This brief from the Global Coalition to End Child Poverty is intended as a tool for governments and their partners. It shows why reducing poverty during the second decade of a child’s life is necessary to promote children’s rights and is a sound investment for the future. It identifies actions that governments and others can take, and the data and evidence gaps that need to be addressed in order to tackle adolescent poverty and its consequences.
Why focus on poverty during adolescence?
Tackling poverty during children’s early years is essential, but adolescence offers another crucial window of opportunity to mitigate the impact of poverty on children’s development, to build on investments in the early years, and to promote gender equality and social mobility for all young people so that the whole of society benefits.
- Effective policies and services during adolescence have the potential to generate what the Lancet Commission on Adolescent Health and Well-Being calls a ‘triple dividend’ – improving adolescents’ lives now, into adulthood, and for the next generation of children.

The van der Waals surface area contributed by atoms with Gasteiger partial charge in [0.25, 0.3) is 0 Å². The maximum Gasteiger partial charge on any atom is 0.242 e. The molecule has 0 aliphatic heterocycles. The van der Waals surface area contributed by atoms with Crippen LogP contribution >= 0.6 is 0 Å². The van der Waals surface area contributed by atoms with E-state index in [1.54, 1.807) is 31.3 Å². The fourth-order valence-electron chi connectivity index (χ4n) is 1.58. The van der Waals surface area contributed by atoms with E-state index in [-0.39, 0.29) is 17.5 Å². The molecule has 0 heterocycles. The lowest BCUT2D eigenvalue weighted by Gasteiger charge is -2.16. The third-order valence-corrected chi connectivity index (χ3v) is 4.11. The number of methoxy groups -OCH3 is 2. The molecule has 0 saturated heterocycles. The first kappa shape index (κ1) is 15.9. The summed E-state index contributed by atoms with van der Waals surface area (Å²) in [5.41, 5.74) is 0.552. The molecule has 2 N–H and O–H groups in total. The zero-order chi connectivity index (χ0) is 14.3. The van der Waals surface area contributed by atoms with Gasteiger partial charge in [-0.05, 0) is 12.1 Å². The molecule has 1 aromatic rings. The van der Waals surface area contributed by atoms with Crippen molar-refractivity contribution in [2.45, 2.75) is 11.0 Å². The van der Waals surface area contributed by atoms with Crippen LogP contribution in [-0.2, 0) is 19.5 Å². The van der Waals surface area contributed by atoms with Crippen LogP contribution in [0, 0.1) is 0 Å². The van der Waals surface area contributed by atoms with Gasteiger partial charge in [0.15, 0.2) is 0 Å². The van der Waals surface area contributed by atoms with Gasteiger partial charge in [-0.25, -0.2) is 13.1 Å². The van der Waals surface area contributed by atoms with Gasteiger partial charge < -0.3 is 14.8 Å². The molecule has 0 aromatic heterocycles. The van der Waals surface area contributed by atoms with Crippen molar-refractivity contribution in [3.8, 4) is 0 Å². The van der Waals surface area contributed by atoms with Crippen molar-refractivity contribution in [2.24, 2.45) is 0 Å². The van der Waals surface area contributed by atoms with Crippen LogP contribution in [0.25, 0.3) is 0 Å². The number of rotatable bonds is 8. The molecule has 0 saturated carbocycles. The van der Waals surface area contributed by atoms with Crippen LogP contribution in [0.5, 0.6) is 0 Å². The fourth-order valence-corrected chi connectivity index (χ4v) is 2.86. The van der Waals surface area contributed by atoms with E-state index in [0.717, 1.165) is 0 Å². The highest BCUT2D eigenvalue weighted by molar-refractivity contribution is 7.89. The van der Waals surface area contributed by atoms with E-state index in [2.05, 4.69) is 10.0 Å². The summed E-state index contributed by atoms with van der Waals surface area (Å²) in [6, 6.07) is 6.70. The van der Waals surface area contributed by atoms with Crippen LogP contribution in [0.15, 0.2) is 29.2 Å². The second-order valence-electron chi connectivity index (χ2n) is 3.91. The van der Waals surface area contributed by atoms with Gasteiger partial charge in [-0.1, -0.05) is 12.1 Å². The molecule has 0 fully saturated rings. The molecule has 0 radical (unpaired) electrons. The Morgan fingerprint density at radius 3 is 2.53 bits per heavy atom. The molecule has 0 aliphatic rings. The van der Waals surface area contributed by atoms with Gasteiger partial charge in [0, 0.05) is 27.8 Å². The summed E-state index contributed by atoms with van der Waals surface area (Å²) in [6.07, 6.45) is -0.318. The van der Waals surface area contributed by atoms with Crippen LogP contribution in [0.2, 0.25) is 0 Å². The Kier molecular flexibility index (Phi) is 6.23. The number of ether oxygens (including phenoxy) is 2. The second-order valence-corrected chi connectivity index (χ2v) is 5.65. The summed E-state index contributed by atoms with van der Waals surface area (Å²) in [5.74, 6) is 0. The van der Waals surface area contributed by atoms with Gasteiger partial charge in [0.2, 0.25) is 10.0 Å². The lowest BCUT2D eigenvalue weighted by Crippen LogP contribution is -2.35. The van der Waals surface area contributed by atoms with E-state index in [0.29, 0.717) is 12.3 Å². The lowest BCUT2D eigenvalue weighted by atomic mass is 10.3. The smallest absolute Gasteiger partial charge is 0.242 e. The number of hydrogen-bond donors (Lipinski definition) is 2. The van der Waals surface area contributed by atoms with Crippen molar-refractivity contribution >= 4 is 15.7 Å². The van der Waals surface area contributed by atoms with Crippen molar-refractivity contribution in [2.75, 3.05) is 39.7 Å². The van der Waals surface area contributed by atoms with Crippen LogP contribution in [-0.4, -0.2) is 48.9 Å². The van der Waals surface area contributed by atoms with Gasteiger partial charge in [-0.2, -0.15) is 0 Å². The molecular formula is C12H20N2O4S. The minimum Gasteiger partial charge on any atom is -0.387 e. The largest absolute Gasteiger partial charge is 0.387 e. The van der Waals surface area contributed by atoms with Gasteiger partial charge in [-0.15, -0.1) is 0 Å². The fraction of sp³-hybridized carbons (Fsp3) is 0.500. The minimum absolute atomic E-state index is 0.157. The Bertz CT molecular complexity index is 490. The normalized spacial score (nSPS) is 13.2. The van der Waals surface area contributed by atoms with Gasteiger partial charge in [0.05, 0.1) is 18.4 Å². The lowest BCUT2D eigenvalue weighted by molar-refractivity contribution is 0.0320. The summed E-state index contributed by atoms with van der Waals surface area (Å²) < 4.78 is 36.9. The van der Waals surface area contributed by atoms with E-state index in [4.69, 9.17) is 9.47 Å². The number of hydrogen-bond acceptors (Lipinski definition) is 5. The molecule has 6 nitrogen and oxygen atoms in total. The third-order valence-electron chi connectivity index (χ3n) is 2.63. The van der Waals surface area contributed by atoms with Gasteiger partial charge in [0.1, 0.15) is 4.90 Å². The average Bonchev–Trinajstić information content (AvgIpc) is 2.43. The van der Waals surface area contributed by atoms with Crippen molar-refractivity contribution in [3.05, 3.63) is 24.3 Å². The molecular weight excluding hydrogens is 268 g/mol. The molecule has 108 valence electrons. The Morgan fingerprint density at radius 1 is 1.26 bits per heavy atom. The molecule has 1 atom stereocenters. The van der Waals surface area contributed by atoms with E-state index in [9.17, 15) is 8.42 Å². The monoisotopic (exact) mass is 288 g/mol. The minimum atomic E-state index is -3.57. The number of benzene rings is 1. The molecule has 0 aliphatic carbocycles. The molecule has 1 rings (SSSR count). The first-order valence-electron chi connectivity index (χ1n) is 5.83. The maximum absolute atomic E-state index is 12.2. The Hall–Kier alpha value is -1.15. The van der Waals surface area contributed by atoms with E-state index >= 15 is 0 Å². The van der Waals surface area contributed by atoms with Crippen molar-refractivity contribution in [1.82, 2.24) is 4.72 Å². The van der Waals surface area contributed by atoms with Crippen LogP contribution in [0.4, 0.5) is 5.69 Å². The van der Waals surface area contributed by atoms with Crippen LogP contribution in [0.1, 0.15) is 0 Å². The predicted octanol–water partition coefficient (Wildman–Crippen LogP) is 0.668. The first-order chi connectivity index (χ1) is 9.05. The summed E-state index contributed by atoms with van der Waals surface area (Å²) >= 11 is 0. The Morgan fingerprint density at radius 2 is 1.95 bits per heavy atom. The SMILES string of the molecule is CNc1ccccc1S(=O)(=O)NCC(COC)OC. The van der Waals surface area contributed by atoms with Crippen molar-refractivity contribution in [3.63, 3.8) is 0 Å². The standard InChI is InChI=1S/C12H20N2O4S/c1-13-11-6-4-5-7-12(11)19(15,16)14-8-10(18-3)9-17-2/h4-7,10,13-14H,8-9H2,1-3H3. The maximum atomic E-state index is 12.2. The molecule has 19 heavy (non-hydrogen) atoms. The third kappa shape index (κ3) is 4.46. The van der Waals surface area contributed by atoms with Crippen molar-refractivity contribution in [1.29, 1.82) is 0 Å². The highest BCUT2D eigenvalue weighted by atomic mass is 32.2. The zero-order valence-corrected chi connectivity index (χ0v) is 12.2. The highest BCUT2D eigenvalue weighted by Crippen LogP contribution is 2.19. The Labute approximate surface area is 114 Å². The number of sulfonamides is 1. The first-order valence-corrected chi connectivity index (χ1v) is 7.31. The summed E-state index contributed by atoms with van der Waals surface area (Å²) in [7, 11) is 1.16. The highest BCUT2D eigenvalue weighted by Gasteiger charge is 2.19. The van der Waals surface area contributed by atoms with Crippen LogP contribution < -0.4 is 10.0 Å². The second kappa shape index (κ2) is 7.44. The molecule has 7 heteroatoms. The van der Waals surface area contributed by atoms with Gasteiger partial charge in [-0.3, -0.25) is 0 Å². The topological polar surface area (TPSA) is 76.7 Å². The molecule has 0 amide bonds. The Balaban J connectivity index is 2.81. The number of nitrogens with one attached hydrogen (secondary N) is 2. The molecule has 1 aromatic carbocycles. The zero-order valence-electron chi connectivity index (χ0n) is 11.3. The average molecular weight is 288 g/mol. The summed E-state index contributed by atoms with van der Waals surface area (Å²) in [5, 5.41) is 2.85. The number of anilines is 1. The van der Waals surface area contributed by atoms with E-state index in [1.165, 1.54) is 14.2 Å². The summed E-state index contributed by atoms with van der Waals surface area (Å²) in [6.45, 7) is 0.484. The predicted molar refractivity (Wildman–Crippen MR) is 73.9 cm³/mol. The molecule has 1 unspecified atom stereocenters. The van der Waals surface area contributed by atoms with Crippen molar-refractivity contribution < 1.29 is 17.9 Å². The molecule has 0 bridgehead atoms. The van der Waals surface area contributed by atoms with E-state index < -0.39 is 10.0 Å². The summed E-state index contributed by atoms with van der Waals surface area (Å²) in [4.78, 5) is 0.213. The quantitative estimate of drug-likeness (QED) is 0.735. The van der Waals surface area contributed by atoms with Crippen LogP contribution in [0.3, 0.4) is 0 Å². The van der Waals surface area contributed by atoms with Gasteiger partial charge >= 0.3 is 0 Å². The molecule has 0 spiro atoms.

- High-quality, multi-dimensional and disaggregated data from adolescents underpins good policy and programming, contributes to strategies to tackle gender and other inequalities, and supports the monitoring of progress against the Sustainable Development Goals.
- Adolescence is a time when gender and other inequalities can deepen. Supporting adolescents living in poverty requires coherent, cross-sectoral policies, investments in adolescent-responsive services, effective platforms for adolescent engagement, and attention to the rights and needs of girls and boys.
- The brief highlights how effective interventions can support disadvantaged adolescents’ health and well-being, education and learning, protection from harm, economic opportunities, participation and engagement, and social protection. Scaling-up and financing programmes, and achieving sustainable benefits for disadvantaged adolescents are key challenges. Building wider economic and social opportunities for young people is an important complement to targeted interventions.